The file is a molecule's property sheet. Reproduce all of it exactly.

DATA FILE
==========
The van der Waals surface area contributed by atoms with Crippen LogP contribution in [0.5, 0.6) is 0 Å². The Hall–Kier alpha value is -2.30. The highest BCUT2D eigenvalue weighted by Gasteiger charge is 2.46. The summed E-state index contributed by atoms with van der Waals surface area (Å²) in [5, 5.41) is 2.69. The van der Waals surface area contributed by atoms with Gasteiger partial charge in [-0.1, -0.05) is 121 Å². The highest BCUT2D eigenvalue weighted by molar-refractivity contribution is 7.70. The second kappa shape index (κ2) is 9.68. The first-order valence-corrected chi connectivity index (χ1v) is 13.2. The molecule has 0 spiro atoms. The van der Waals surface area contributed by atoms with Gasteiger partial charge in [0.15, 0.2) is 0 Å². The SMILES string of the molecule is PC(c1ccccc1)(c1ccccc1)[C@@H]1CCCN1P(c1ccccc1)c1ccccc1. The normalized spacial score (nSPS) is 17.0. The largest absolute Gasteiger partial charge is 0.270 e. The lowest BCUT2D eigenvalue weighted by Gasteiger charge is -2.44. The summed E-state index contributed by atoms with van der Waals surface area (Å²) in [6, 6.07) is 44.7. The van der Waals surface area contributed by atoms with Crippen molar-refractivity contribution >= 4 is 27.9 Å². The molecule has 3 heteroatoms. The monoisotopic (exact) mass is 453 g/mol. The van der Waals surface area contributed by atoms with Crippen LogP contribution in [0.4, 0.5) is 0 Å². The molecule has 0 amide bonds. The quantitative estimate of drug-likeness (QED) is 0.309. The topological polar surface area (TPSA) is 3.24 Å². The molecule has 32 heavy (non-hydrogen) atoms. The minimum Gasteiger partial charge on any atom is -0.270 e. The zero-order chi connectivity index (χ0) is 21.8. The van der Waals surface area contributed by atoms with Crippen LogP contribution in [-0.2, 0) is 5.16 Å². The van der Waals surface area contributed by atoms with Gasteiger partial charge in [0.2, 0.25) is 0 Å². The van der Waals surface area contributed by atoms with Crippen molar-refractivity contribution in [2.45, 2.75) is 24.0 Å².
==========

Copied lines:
The van der Waals surface area contributed by atoms with Crippen LogP contribution in [0.5, 0.6) is 0 Å². The Hall–Kier alpha value is -2.30. The highest BCUT2D eigenvalue weighted by Gasteiger charge is 2.46. The summed E-state index contributed by atoms with van der Waals surface area (Å²) in [5, 5.41) is 2.69. The van der Waals surface area contributed by atoms with Gasteiger partial charge in [-0.1, -0.05) is 121 Å². The highest BCUT2D eigenvalue weighted by molar-refractivity contribution is 7.70. The second kappa shape index (κ2) is 9.68. The first-order valence-corrected chi connectivity index (χ1v) is 13.2. The molecule has 0 spiro atoms. The van der Waals surface area contributed by atoms with Gasteiger partial charge in [0.15, 0.2) is 0 Å². The SMILES string of the molecule is PC(c1ccccc1)(c1ccccc1)[C@@H]1CCCN1P(c1ccccc1)c1ccccc1. The normalized spacial score (nSPS) is 17.0. The largest absolute Gasteiger partial charge is 0.270 e. The lowest BCUT2D eigenvalue weighted by Gasteiger charge is -2.44. The summed E-state index contributed by atoms with van der Waals surface area (Å²) in [6, 6.07) is 44.7. The van der Waals surface area contributed by atoms with Crippen molar-refractivity contribution >= 4 is 27.9 Å². The molecule has 3 heteroatoms. The monoisotopic (exact) mass is 453 g/mol. The van der Waals surface area contributed by atoms with Crippen LogP contribution in [0.4, 0.5) is 0 Å². The molecule has 0 amide bonds. The quantitative estimate of drug-likeness (QED) is 0.309. The topological polar surface area (TPSA) is 3.24 Å². The molecule has 32 heavy (non-hydrogen) atoms. The minimum Gasteiger partial charge on any atom is -0.270 e. The zero-order chi connectivity index (χ0) is 21.8. The van der Waals surface area contributed by atoms with Crippen LogP contribution in [-0.2, 0) is 5.16 Å². The van der Waals surface area contributed by atoms with Gasteiger partial charge in [0.2, 0.25) is 0 Å². The van der Waals surface area contributed by atoms with Crippen molar-refractivity contribution in [2.45, 2.75) is 24.0 Å².